Mentors who had benefitted from being mentored early in their career usually adopt a similar, if not identical, approach. They vow to do the opposite if it was a toxic relationship. This is limiting as it lacks perspective, insight, and accountability. Mentors might try to transform their mentees into “mini-mes,” but this, as the authors describe, will only widen the diversity gap in science. Further, it discourages mentors from learning from each other. This is especially needed when facing unfamiliar or extreme situations, such as how to mentor during a pandemic.

The halls of science are littered with bad mentors who, as researchers have noted, often served up numerous forms of inadequate mentoring, both active and passive. Mentors might not even realize the negative impact of their practices from unanswered emails, months of not reviewing their manuscripts, and preventing their mentees from collaborating with others.

The authors advocate for a scientific approach to mentoring, underscored by collaboration, a hallmark of modern science. We can learn from other industries (after all, checklists in the operating room were copied from those that pilots use before takeoff). It is common in nearly every industry to utilize expertise from other sectors. Science should take a similar approach to mentoring.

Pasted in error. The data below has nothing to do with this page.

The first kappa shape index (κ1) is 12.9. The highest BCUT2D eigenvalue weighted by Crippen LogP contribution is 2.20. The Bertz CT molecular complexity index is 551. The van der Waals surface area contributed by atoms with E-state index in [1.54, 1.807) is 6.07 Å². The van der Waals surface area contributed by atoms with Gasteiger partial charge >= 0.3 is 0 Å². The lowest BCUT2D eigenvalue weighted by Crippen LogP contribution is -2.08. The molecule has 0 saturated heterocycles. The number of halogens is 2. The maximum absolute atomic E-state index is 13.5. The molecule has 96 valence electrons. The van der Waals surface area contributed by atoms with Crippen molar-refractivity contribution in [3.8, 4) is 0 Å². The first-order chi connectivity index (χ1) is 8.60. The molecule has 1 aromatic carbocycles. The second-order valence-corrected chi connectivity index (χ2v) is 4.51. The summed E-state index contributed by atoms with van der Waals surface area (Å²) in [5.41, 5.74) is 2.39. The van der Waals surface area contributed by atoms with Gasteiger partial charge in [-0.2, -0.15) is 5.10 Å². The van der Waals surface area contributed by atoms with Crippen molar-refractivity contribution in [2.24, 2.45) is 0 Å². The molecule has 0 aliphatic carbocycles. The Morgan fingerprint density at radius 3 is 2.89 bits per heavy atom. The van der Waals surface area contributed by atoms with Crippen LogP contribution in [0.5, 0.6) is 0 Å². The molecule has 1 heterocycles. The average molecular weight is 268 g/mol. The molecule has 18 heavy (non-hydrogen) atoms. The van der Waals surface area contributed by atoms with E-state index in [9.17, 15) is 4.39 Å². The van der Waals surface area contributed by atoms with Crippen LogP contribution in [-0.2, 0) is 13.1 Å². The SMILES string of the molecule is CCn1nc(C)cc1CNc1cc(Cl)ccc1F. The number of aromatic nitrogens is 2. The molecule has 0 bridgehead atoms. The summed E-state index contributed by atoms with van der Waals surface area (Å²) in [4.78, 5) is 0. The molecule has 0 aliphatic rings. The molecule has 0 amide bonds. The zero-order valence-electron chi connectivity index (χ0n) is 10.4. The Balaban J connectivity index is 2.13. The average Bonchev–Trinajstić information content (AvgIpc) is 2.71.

The authors also recommend institutionalizing mentoring, making it a part of the promotion, tenure, and hiring practice. But some people may give the recommendation only lip service, and there is no means of holding them accountable for what they claim. Asking faculty to include a mentoring plan is a one-dimensional approach they can copy and paste among multiple applications.

It is common in nearly every industry to utilize expertise from other sectors. Science should take a similar approach to mentoring.

Instead, consider asking faculty: What is the most challenging mentoring issue you faced this year? or What is the greatest achievement of one of your mentees, and what was your role in it? These questions would force mentors to think more deeply about their actions and impact, far more than a generic plan can accomplish. Furthermore, mentees’ needs vary, and this broader approach prevents a one-size-fits-all model.

To move mentoring from a haphazard, ad hoc approach with questionable impact and scalability, academic institutions should consider a more collaborative approach: